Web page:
The entry to Cry Wolf

Words and photography, Jesse Jackson IV |

When my wife and I first moved to the city of Dallas, we lived in the eastern section of the city, off of a street called Gaston Avenue. The apartment befit our paltry budget, as the two of us lived off of my earnings as a newly graduated graphic designer while my wife was a doctoral student at a nearby university - but it was clean, for the most part. The specific area of the city, somewhat less so. Dallas, as many cities in America, is very much a tale of the haves and have-nots in close proximity. In many cases, they can be neighbors, as was the case at our apartment complex. This presented certain challenges that we addressed as time went by, which ultimately resulted in our moving at the end of our lease into a noticeably nicer building. Now that we are squarely in a bracket some would categorize as the haves (all things being relative) I look fondly on our time in that space, and in fact, we bought a home within walking distance. It’s a special neighborhood, and there is a lot of potential here. Thankfully, more talented folks than I share that belief.

A view of the room
Towards the bar
The author surveys the menu
The proprietor of Cry Wolf is not too keen on being seen. A cursory glance through their Instagram will reveal very little about the man running the show; there is no splashy biography on their web property, which is little more than a home page, a link for reservations via Resy, and an Instagram redirect. In all likelihood, the team is too busy running the damn restaurant, which opened at the very tail end of 2021, to worry about the communication strategy. I like to believe that perhaps, in addition, there is an ethos being displayed - let the work (or in this case, the food) speak for itself, and the rest will sort itself out. If that doesn’t give you a sense for who the folks running the place are, the previous tenant was a Subway, and the tenant adjacent was The Hood Store - which was just a bodega, but a more apt name you would be hard pressed to find. They opened in the middle of a surge in Omicron cases, the aforementioned staffing challenges, and still they press on. Hands, meet horns. Just the sort of place I like.

Campari soda
Daniel regales us with a tale
Right, to the food. There is no prevailing sense of place to the menu, except perhaps for a general West Coast sensibility and an affinity for seafood. Inspired by that affinity, and having secured our aperitifs (my go to is a Campari soda - light, slightly bitter, perfect for prepping the palette for wine), my group ordered a coursed dinner focused on the seafood, working backwards from the entrees - Squid Ink Spaghetti with Rock Shrimp, olive oil, green garlic butter and garlic crisps; Atlantic Sole with turnip, dill, and mustard seed; Ora King Salmon with morel mushrooms, baby leeks, pickled red onions, and herb butter; and Crispy Jidori Chicken Thigh with a lemon frisee, a vinagrette and crispy chicken skin. From there, back to the mid course, a lovely Pappardelle with basil, beef butter, and parmesan. I tend to order appetizers last; it’s easier to pick the perfect place to start when you have an understanding of where you’ll finish. In this case, we had a dozen oysters, gone far too soon, and beef tongue - a dish which has been the only constant on the menu since opening.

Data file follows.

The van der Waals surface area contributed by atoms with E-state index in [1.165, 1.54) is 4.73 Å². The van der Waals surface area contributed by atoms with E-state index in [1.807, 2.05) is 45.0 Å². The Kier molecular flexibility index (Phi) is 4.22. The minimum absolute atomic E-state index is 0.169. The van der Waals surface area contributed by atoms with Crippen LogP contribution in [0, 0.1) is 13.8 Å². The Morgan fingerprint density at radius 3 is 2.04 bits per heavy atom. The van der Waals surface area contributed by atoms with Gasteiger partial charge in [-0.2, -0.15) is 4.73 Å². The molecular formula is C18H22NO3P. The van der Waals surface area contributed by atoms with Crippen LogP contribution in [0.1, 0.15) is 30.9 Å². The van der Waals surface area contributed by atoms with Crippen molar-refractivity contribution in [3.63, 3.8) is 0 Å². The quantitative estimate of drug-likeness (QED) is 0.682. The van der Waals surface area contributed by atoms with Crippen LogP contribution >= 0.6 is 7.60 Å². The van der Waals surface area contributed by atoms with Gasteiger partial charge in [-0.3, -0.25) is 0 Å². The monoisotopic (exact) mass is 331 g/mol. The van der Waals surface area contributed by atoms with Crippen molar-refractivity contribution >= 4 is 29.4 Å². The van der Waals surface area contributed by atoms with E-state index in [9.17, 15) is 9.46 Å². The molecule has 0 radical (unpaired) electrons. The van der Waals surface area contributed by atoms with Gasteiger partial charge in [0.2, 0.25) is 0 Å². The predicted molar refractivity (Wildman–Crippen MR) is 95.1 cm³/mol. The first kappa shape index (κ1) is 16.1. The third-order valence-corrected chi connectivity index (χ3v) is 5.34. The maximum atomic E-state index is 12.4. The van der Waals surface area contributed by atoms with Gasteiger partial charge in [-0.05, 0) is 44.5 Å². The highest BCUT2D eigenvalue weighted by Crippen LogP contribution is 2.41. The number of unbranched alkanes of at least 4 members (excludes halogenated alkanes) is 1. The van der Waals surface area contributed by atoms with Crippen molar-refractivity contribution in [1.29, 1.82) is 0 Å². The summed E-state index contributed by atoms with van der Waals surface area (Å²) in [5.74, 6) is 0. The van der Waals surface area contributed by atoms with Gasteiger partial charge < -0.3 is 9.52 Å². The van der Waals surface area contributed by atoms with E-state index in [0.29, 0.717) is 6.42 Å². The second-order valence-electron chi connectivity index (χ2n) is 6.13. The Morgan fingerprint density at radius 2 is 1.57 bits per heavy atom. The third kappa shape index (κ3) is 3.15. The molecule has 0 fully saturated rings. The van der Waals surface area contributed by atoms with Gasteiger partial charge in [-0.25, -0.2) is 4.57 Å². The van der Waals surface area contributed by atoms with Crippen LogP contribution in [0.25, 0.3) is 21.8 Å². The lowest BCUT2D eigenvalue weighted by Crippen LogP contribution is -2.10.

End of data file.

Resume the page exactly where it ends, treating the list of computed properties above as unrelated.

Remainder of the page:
The aforementioned beef tongue
Caught in conversation
Pewsey Vale
Conversation, continued
There is also the question of the wine pairing, which always goes better if you’ve determined the theme of the evening. I selected a 2017 Pewsey Vale Eden Valley Dry Riesling, as I love to start a dinner with a riesling with a little age, and for the mains I selected a 2018 Girolamo Russo ‘a Rina from Etna Rosso - much like the menu, the wine was all over the place, but all the better for the conviviality we sought.

Girolamo Russo
Pasta and shrimp
Setting the table
Chicken, variation

I suspect readers of this publication will be familiar with dinner starting well before the reservation. That certainly holds true for me. The forces impacting our favorite retail and restaurants are also impacting our wardrobes, and there is a persistent pull towards a more relaxed approach to dressing - even when going out for dinner. Try as we might to resist, tailoring aficionados are nonetheless impacted by the environments we operate within, and while it is always preferable to be overdressed than underdressed, it is even better to be dressed exactly as one should be while still appearing elegantly put together. Whether or not elegance was the result achieved, I attempt to incorporate tailoring in to each outfit I wear every day - whether it’s bespoke trousers paired with a t-shirt, or an unlined double breasted jacket made up in a beautiful Fox Air wool paired with a vintage Hawaiian shirt, Raleigh Denim Workshop jeans, and beaten to hell Vans, as was the case here. Rather than taking pride in the garments themselves, as I once did, I now make it a point to see how I can sneak the garments into outfits that allow everyone, dressed however they please, to feel comfortable. Perhaps true elegance is care for the comfort of others.

It is this care for comfort, or rather, the pleasure in the comfort of their guests, that the greatest in hospitality offer each and every service. At the core of it, this is what makes a restaurant, bar, or retail space exceptional; this is what allows them to weather the storms of life.

Cry Wolf has it.

Flowers in the corner